The First Book of Lankhmar (Fafhrd and the Gray Mouser, #1-4)

By Fritz Leiber

Rating: 3 stars

This Fantasy Masterworks volume compiles the first four books of the Fafhrd and the Grey Mouser series, each book being itself comprised of various short stories and novellas written at different times (the Wikipedia article has a rundown of all the stories, when they were written and in which book they can be found). The titular characters are Fafhrd, a giant barbarian from the frozen north and the Grey Mouser, a small roguish man with some sorcerous training. The first two stories of the first book contain origin stories for each character, with the third showing their first meeting and how they became firm friends.

The stories all have a fairly similar structure to them, often being tales in which the dynamic duo are questing for treasure or independently end up on the same quest. While certainly enjoyable, one problem that I had with the books was their treatment of women. When female characters do appear they are often quite strong, but mostly their appearance is purely cosmetic, something for the two protagonists to ogle or fight over which can be somewhat uncomfortable at times.

Enjoyable, but best read with a suitably barbarian mindset.

Book details

ISBN: 9781857983272
Publisher: Gollancz
Year of publication: 2000

Ring for Jeeves (Jeeves, #10)

By P.G. Wodehouse

Rating: 3 stars

I must say that I was somewhat disappointed with this novel. For a Jeeves and Wooster book it was missing a very important element – Wooster. Bertie is mentioned a few times but remains off the page, with Jeeves temporarily ensconced with Lord Rowcester of Rowcester Abbey and his attempts to make enough money to marry his love, with the usual Wodehousian mishaps.

The humour in this book felt a little forced to me. For a start it is set in the 1950s, and talk of the War, the atom bomb and the Social Revolution sits uneasily with Jeeves’ world as we have come to know it. I can see what Wodehouse was trying to do, but it didn’t quite pull off for me, however, now that I know what to expect, it’s probably worth a re-read. The book really did feel the poorer for its lack of Wooster, who is the perfect foil to Jeeves – himself, I feel, in this book becoming a parody of himself, I fear – and his lack is felt.

Book details

ISBN: 9781585675241
Publisher: Harry N. Abrams
Year of publication: 1953

Moonfleet (Wordsworth Children’s Classics)

By John Meade Falkner

Rating: 3 stars

This is a children’s adventure story that reminded me somewhat of Treasure Island. It’s the story of John Trenchard, an orphan who takes up with a gang of smugglers (or ‘gentlemen of the Contraband’, as the book puts it) in his home village of Moonfleet and his search for the legendary lost treasure of ‘Blackbeard’ Mohune. I first read this story in English class at school and when I saw it going cheap, I picked it up, having forgotten everything whatsoever about it.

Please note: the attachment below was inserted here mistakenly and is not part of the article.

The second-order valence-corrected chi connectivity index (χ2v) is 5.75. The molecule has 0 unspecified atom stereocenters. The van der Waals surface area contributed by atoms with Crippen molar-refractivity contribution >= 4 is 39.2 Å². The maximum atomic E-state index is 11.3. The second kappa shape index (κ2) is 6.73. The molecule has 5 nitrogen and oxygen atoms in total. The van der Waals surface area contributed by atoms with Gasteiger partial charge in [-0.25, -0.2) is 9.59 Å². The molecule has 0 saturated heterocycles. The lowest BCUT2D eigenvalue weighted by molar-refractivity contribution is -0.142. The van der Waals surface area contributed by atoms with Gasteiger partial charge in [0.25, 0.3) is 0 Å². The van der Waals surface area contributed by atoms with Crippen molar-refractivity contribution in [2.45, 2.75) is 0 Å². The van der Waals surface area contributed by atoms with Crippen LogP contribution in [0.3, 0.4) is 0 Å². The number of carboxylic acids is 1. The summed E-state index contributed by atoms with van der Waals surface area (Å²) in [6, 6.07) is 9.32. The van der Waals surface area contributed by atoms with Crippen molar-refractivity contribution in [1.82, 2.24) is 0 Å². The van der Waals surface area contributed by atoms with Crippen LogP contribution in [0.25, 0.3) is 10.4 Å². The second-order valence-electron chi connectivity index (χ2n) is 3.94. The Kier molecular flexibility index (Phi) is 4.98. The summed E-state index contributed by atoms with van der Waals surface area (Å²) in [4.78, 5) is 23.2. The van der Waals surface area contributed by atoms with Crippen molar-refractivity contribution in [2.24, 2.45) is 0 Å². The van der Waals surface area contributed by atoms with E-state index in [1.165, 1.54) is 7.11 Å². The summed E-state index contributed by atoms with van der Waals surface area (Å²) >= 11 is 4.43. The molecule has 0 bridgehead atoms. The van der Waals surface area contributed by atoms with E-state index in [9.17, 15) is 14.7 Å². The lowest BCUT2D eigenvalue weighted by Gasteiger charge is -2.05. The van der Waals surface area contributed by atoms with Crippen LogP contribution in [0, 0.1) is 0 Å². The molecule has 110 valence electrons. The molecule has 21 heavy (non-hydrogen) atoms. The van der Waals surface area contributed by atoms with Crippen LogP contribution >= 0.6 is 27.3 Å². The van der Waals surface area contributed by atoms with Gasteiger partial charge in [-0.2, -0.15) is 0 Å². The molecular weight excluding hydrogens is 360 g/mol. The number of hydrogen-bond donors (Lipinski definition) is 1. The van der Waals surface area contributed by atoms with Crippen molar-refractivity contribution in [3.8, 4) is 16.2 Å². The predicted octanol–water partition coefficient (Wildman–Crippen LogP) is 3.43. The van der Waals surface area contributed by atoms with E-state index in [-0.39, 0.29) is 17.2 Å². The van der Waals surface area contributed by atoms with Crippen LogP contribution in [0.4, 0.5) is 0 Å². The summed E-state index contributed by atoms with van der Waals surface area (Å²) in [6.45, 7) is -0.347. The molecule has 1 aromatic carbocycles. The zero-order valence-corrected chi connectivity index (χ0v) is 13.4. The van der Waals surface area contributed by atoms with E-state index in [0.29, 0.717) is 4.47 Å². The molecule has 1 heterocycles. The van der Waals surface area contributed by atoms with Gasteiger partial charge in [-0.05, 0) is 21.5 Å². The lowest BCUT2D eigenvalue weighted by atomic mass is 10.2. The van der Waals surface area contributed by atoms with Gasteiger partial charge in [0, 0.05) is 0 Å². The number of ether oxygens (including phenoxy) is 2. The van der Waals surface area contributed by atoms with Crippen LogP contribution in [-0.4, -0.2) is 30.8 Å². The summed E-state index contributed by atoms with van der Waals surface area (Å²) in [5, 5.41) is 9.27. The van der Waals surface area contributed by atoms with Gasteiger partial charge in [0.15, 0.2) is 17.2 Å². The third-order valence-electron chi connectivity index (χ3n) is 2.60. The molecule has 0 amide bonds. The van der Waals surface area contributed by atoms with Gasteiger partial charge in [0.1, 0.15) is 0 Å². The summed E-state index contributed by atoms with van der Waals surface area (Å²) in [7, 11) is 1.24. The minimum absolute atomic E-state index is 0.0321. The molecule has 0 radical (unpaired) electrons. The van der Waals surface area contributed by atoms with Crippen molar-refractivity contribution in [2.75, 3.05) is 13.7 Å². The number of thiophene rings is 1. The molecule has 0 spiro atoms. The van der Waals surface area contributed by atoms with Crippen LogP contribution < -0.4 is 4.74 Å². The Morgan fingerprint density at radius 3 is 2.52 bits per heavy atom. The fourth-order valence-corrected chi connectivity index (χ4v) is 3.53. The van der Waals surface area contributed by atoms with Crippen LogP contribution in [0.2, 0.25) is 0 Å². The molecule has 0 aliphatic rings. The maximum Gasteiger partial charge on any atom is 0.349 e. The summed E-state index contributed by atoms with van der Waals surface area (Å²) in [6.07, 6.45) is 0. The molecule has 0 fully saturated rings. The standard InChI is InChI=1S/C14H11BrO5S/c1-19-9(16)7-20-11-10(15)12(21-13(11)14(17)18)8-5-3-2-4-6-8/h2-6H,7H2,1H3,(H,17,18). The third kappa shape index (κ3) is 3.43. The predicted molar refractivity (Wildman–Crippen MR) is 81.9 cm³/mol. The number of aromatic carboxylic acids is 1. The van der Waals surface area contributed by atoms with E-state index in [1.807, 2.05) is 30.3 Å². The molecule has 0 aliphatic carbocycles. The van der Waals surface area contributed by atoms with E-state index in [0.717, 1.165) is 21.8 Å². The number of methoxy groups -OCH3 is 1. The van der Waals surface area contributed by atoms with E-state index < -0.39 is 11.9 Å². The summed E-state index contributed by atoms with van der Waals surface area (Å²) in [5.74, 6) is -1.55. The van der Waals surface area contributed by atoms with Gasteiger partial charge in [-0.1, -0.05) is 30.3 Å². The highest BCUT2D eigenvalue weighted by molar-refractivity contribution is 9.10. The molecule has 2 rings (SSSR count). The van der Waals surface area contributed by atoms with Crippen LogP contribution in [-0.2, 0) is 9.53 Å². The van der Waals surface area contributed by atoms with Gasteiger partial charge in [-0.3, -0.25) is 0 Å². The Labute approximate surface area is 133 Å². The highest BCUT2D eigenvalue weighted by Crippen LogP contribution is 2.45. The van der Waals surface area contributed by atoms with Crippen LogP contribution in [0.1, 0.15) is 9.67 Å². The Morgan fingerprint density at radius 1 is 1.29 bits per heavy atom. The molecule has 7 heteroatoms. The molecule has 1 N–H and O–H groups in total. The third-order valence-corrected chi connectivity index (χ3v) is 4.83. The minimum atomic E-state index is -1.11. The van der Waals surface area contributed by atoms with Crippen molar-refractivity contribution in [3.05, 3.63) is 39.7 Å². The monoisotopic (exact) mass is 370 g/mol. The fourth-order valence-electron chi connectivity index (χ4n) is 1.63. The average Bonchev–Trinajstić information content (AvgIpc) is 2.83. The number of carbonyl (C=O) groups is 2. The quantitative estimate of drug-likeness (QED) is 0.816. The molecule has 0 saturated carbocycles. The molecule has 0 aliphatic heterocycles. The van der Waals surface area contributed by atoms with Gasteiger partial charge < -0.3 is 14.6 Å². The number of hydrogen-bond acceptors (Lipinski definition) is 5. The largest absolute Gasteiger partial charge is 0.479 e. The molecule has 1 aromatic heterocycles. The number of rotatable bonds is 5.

It’s a fairly simple story all in, with a strong message of love and family bonds, while its sympathetic treatment of the smugglers and general derring do made me smile. The protagonist was generally sympathetic and fairly believable most of the way through the book, but the events that led to the climax of the book had me shaking my head at his stupidity, although this may have been intentional and intended to link in to the idea that Mohune’s treasure was cursed and would bring misfortune on those who bore it.

Book details

ISBN: 9781840221695
Publisher: Wordsworth Editions
Year of publication: 1898

Count Zero (Sprawl, #2)

By William Gibson

Rating: 3 stars

I think that the three stars I’m giving to this book are provisional at the moment, since, through no fault of the book itself, the story here never really gelled for me. The problem was that I was reading it in a very bitty way, with a chapter here or a few pages there, which never gave me enough time to hold enough of the story in my head to make things slot into place. At some point, I’ll have to read it again more thoroughly and re-review it then.

Having said that, there’s still a lot to admire here, from Gibson’s marvellously imagined Sprawl, to his characters, tough and vulnerable. And the idea, pretty cutting edge for the time, of the (potentially quite literal) deux ex machina, the gods (well, AIs) in cyberspace, which are (maybe) remnants of the ├╝ber-AI Neuromancer/Wintermute, that was formed in the previous novel in the sequence, Neuromancer. A lot of good ideas but a book that definitely requires more concentration than I gave it.

Book details

ISBN: 9780006480426
Publisher: Harper Voyager
Year of publication: 1986

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